IPC-IR group

Immediately after surgery, 3 cycles of sequential 5 min renal artery occlusion followed by 5 min reperfusion were induced before a 30 min sustained ischemia and 10 min reperfusion. At 70 min blood was collected and kidney was taken.

Histology

For all kidneys, twenty four hours after formalin fixation (10% phosphate-buffered), the fixative was changed to 70% ethanol. Tissues were embedded in paraffin using routine methods. Paraffin-embedded renal sections (4 μm) were stained by hematoxyline and eosin. Histopathology for all kidneys was scored per section in at least 10 randomly selected non-overlapping fields at × 400 magnification of the sections. The results were scored as the percentage of the damaged tubules: 0, no damage; 1, areas of tubular damage less than 25%; 2, similar changes 25–50%; 3, more than 50%. Loss of brush borders from proximal tubules, cellular vocuolation, pyknosis and cell death and presence of luminal cast materials were used as evidence of tubular damage. Morphological examination was performed "blind" to the treatment.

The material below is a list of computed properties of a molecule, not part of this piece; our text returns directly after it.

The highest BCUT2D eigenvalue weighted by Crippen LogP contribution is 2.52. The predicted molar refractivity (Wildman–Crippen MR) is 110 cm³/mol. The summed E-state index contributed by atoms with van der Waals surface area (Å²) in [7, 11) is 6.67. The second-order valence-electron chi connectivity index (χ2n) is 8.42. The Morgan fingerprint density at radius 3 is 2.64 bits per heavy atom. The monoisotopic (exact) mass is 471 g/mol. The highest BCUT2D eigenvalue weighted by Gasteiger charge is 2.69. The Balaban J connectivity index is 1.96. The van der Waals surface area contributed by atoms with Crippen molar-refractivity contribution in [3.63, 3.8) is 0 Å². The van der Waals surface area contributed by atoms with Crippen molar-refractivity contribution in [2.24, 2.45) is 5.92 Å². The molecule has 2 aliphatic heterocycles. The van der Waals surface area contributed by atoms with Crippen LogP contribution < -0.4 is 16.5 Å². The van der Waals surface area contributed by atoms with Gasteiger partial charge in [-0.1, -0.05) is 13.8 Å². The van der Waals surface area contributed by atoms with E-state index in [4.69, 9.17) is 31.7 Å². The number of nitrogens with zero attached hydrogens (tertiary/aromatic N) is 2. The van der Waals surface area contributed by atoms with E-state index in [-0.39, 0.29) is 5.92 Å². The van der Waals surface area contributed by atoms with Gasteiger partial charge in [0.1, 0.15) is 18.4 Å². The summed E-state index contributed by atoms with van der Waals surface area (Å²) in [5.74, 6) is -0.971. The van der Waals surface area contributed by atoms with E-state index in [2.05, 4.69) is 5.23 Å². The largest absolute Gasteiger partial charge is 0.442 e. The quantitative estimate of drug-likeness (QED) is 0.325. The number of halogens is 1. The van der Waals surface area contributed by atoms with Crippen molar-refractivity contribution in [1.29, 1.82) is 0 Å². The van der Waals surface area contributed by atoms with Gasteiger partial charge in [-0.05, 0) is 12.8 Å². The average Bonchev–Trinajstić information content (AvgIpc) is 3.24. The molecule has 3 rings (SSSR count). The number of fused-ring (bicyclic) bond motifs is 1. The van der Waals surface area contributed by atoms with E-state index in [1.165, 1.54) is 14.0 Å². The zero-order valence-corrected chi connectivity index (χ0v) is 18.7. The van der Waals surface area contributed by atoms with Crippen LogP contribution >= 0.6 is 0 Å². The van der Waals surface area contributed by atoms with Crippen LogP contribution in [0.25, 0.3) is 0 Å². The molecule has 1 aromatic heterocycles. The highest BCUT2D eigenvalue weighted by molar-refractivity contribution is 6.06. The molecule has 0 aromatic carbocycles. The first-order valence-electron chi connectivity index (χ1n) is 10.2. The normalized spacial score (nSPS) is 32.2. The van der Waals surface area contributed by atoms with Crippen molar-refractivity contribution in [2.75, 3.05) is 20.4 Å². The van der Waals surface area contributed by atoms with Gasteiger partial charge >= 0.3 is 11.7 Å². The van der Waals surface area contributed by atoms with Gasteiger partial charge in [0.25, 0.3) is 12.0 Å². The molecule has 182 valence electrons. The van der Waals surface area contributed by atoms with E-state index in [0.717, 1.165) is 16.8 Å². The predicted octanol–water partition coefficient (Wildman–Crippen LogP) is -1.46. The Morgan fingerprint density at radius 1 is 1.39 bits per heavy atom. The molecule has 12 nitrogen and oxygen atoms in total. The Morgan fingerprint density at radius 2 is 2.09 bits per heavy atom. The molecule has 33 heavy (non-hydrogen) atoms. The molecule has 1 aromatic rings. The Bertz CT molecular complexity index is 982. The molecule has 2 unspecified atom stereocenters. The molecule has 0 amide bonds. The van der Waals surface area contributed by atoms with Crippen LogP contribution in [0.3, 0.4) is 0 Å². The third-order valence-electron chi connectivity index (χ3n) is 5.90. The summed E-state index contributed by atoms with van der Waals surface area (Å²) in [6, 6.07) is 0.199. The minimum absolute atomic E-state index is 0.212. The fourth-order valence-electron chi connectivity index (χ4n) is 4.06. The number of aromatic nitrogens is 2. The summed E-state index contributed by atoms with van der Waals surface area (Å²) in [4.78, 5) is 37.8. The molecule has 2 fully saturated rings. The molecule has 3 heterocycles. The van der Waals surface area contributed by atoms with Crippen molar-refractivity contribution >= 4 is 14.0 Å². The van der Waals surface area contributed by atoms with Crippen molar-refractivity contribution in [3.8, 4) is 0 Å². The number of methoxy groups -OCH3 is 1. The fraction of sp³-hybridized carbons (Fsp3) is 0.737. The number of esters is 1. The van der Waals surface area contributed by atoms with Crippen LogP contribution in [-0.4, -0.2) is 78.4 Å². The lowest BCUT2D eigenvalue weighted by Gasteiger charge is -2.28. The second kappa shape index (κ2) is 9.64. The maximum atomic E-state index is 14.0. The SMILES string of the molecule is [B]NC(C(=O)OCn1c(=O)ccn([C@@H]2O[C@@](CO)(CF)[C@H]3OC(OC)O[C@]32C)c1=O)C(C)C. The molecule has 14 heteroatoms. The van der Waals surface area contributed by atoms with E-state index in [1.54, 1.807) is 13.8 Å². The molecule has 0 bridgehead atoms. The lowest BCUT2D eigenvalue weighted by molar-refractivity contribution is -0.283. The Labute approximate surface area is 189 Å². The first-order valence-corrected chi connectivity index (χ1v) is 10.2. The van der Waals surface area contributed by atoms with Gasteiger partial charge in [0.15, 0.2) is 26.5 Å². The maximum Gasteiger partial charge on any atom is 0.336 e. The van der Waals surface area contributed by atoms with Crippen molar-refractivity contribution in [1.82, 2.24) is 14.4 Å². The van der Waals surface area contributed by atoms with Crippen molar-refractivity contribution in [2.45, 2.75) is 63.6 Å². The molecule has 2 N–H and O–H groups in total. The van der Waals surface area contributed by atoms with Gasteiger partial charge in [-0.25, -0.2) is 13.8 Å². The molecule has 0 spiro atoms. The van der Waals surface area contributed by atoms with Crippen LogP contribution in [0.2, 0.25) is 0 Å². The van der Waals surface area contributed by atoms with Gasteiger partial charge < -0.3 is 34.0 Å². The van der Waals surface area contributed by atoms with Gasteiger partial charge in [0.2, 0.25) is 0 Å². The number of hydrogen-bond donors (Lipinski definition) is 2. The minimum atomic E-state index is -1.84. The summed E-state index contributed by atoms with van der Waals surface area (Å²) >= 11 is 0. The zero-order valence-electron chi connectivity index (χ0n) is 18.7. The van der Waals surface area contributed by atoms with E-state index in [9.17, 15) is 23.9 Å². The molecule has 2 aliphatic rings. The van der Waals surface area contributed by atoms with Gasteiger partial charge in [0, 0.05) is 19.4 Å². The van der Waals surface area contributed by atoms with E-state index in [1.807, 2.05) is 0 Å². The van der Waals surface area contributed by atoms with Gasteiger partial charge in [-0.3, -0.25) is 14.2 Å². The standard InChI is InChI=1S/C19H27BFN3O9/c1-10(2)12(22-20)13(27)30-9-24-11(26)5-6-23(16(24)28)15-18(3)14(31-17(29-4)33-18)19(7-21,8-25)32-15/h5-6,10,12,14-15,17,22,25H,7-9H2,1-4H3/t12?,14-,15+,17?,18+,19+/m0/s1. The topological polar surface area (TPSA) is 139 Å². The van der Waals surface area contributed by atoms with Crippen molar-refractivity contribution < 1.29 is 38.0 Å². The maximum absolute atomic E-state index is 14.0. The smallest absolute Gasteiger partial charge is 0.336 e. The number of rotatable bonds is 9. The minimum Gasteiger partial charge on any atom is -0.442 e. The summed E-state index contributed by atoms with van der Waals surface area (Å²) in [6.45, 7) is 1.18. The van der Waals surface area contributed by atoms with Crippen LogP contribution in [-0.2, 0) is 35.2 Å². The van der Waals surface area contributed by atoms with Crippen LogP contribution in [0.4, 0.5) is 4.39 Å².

Sample preparation procedures

Vitamin E extraction from plasma: The procedure was carried out according to Arnaud in 1991 [5]. BHT was used to prevent lipid peroxidation. All extraction steps were performed under dim light.

Vitamin E extraction from renal tissues: The procedure was a modification of Peng's method [6, 7]. After addition of PBS, 50 mg of frozen renal tissue was minced for 30 seconds. Then collagenase was added and the sample was homogenized on ice with a homogenizer for 45 seconds. After addition of protease, 250 μl of the sample was transferred into a 10 ml test tube. In order to precipitate tissue proteins, 250 μl of a 0.1% SDS-ethanol-BHT solution was added and centrifuged at 7000 g for 5 min in a refrigerated centrifuge. 250 μl of upper hexane layer was transferred to another test tube and dried under nitrogen gas. The dried extract was stable for at least 2 days at -20°C. The importance of this method was its ability to extract more micronutrients from a small piece of tissue.

Statistical analysis

The mean and standard error for each group was used to compare groups with a SAS program using one way analysis of variance. To show the difference among groups, student – Newman Keuls multiple comparison tests were applied.

Results